It is often said that the holocaust is now passing from memory to history. Jewish children all over the world will soon grow up having no acquaintance with survivors and not even having parents and grandparents who experienced the Second World War and remember it. To keep alive consciousness of the greatest tragedy in our history and the greatest crime in all history the March of the Living was instituted some years ago. Participants march from Auschwitz 1 the largest concentration camp built by the Nazis to Auschwitz Birkenau the deadliest extermination camp built by them. This takes place on Yom Hashoah on 27th Nisan just five days after the end of Pesach in each year. Tens of thousands of people have taken part in this march over the years from all over the world.
In 2014 it was decided to add a Ride for the Living; a commemoration with a very different twist. Participants visit Auschwitz Birkenau and then cycle the ninety kilometres from Birkenau to the ancient city of Krakow former capital of Poland and home before the war to a thriving jewish community and to many of the great sages of Ashkenazi Jewry. There was an added incentive this year as one of the cyclists Marcel Zielinski was himself a survivor of Auschwitz, liberated by the Red Army in January 1945. An extraordinary man with an extraordinary story, he walked to Krakow after the liberation in the vain hope of finding members of his family who had survived. Discovering the complete void which was all that was left of Polish Jewry and the world in which he had been brought up, he left Poland, went on Aliyah to Israel, married another holocaust survivor and ended up as a paterfamilias in Montreal.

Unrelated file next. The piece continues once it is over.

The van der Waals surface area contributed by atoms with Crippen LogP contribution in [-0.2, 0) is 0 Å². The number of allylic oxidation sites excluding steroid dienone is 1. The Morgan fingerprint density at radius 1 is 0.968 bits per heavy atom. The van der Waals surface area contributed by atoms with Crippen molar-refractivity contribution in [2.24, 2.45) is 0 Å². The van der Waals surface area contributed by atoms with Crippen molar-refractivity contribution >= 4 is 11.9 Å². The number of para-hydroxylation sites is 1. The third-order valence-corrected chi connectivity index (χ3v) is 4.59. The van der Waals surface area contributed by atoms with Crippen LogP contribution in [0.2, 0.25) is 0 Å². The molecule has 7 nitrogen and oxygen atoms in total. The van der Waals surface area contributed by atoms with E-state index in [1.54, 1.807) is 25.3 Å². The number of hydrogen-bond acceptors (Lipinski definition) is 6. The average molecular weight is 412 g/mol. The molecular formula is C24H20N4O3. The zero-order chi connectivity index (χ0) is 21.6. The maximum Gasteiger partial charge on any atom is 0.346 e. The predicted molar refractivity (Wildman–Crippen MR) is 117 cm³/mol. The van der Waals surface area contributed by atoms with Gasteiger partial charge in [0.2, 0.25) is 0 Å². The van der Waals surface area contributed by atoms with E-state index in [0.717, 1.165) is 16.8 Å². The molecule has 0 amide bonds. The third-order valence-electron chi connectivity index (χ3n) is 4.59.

Ten years old at the time of the liberation in January 1945 he was eighty three when he participated in the ride this year though that was hard to credit when one saw him cycling and overtaking much younger cyclists. For all the drama in his life in person he is very understated, soft spoken, modest and not given to dramatic gestures. He could not say that we were retracing his exact steps after liberation as he could not remember them he was too young.
Marcel’s life and his extraordinary achievement were symbolic of the trip which was not so much about commemorating the Holocaust as about celebrating Jewish survival and moving forward; the future not the past. It attracted a number of high profile guests not only Rabbi Michael Shudrich the Chief Rabbi of Poland but also Paul Jones the US ambassador. There were many other non-Jews as well. At the end we were given a VIP Police escort as we climbed almost the only hills on the ride to finish with a spectacular view of the historic city.
The ride was timed to coincide with the beginning of the 27th Festival of Jewish Culture in Krakow one of the oldest and largest Jewish festivals of its kind in the world and recent recipients of an award from the European Festivals Association. All over the city there were signs advertising events at the festival, just as throughout the year there are adverts of tours of Jewish interest including trips to the camps. Questions of taste are naturally raised by this but there is no escaping the fact that in that part of the world there is huge interest in the Jewish contribution to Poland and surprisingly in view of the tragic nature of Polish Jewish history being Jewish is regarded as cool.
For me it was enough to arrive in Krakow in time for Shabbat dinner with the community. The next day I was privileged to daven and to read the Haftarah at the shul of the Remah-Rabbi Moshe Isserlis – founder of Ashkenazi Jewish halachah- courtesy of our own Jonathan Webber temporary gabbai of the shul. Jonathan, who grew up in HGS and has family here, is doing valuable work in restoring the traditions of this ancient community. The theme of his work just like that of the ride is to celebrate the rich history of Polish Jewry not just to mourn its destruction – a message we ourselves should take to heart.